"In Delaware, you don't have to choose between consensus and bold" action, Gov. Jack A. Markell (D) said. "In Delaware, you get both."

Markell and the president of the state teachers union traveled to Washington last month to pitch the plan to Race to the Top judges. With 126,800 students, Delaware offers a microcosm of public education challenges.

Its schools serve the urban poor in metropolitan Wilmington near Interstate 95, as well as rural and immigrant students to the south. The state has shrunk racial achievement gaps significantly in the past decade. From 1998 to 2009, the disparity in national reading test scores between white and black eighth-graders narrowed more in Delaware than anywhere else.

Under Delaware's plan, the state will launch periodic tests to obtain an evolving record of student achievement during a school year, instead of an annual snapshot.

It will pay for high school students to take the SAT college entrance test and will hire "data coaches" to help educators put test results to work. It will also establish formulas for satisfactory annual growth. Only teachers whose students show such growth will be eligible to be rated effective -- or highly effective, if students show more than one year of gain.

Persistently ineffective teachers, with or without tenure, will be at greater risk of losing their jobs. Highly effective teachers will be eligible for bonuses of up to $5,000 to transfer to high-needs schools and up to $10,000 if they stay in such schools and continue to excel. The state will also pressure low-performing schools to improve or face major shakeups. A last resort, officials say, following federal policy, could be removal of the principal and at least half the teachers.

All of this strikes union leaders as difficult for their members.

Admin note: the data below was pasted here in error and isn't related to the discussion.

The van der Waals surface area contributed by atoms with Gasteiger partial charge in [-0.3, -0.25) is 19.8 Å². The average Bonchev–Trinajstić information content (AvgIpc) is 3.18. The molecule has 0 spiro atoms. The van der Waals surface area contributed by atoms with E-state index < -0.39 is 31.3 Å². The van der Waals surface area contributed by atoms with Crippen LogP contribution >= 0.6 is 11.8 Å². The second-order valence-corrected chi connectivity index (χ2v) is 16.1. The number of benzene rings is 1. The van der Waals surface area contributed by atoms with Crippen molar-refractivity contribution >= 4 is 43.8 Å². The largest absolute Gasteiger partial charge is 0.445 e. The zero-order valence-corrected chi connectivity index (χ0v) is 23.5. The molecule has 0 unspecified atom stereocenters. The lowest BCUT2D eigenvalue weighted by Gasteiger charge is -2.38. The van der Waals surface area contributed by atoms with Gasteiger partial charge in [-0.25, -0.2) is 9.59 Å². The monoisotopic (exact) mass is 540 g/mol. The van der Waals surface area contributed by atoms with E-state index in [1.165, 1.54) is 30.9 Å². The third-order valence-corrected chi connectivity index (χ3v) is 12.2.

"No one's naive," said Diane Donohue, president of the Delaware State Education Association. "This is going to be very challenging work. Absolutely, we're taking a risk."

But Donohue said union leaders accepted the terms because they were guaranteed a voice in implementation and feared the consequences of not participating. She quoted Dennis Van Roekel, president of the National Education Association, as saying: "I'd rather be at the table than on the menu."

At Dover High School, there seemed to be as many fears as hopes about Race to the Top.

"It's exciting but a little bit nerve-racking," said Principal Gene Montaño. His school has a strong Advanced Placement college preparatory program but recently has fallen short of achievement targets for some disadvantaged students, which could lead to interventions.

"So what does that mean for us?" Montaño said. "I don't know."

Social studies teacher Thomas Leighty vented in the hallway as his students were watching a history video in the classroom. He said many teachers doubt that they can be fairly judged on test scores, even if data are handled carefully and other factors are taken into account.

"What really gets a lot of us is there's nothing here about parents being accountable for lack of parental support, and student responsibility," he said. If test scores tank, he added, "this can't be all my fault."

Backers of the Delaware plan say teacher concerns will be assuaged because in such a small state, there is no other choice.

"Our teachers unions were at the table every step of the way," said state Education Secretary Lillian M. Lowery. "It's just the way Delaware gets things done. Compromise is not a bad thing."